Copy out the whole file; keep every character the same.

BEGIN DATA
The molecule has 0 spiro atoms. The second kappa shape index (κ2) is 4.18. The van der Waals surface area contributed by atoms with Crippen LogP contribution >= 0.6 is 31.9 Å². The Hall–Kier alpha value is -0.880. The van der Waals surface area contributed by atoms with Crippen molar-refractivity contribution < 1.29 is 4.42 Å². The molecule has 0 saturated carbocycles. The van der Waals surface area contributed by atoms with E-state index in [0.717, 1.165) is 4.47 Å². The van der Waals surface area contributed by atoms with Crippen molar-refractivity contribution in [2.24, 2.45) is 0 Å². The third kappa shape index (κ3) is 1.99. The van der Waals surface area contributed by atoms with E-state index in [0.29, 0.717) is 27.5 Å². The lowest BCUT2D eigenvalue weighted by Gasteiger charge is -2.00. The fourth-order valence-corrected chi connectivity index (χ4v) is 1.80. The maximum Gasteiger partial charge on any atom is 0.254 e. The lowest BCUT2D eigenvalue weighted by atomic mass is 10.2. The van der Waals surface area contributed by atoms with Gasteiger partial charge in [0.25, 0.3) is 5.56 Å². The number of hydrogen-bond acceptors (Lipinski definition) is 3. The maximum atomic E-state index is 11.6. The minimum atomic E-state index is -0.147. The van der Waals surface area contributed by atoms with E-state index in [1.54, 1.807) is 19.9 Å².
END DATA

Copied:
The molecule has 0 spiro atoms. The second kappa shape index (κ2) is 4.18. The van der Waals surface area contributed by atoms with Crippen LogP contribution >= 0.6 is 31.9 Å². The Hall–Kier alpha value is -0.880. The van der Waals surface area contributed by atoms with Crippen molar-refractivity contribution < 1.29 is 4.42 Å². The molecule has 0 saturated carbocycles. The van der Waals surface area contributed by atoms with E-state index in [0.717, 1.165) is 4.47 Å². The van der Waals surface area contributed by atoms with Crippen molar-refractivity contribution in [2.24, 2.45) is 0 Å². The third kappa shape index (κ3) is 1.99. The van der Waals surface area contributed by atoms with E-state index in [0.29, 0.717) is 27.5 Å². The lowest BCUT2D eigenvalue weighted by Gasteiger charge is -2.00. The fourth-order valence-corrected chi connectivity index (χ4v) is 1.80. The maximum Gasteiger partial charge on any atom is 0.254 e. The lowest BCUT2D eigenvalue weighted by atomic mass is 10.2. The van der Waals surface area contributed by atoms with Gasteiger partial charge in [0.25, 0.3) is 5.56 Å². The number of hydrogen-bond acceptors (Lipinski definition) is 3. The maximum atomic E-state index is 11.6. The minimum atomic E-state index is -0.147. The van der Waals surface area contributed by atoms with E-state index in [1.54, 1.807) is 19.9 Å².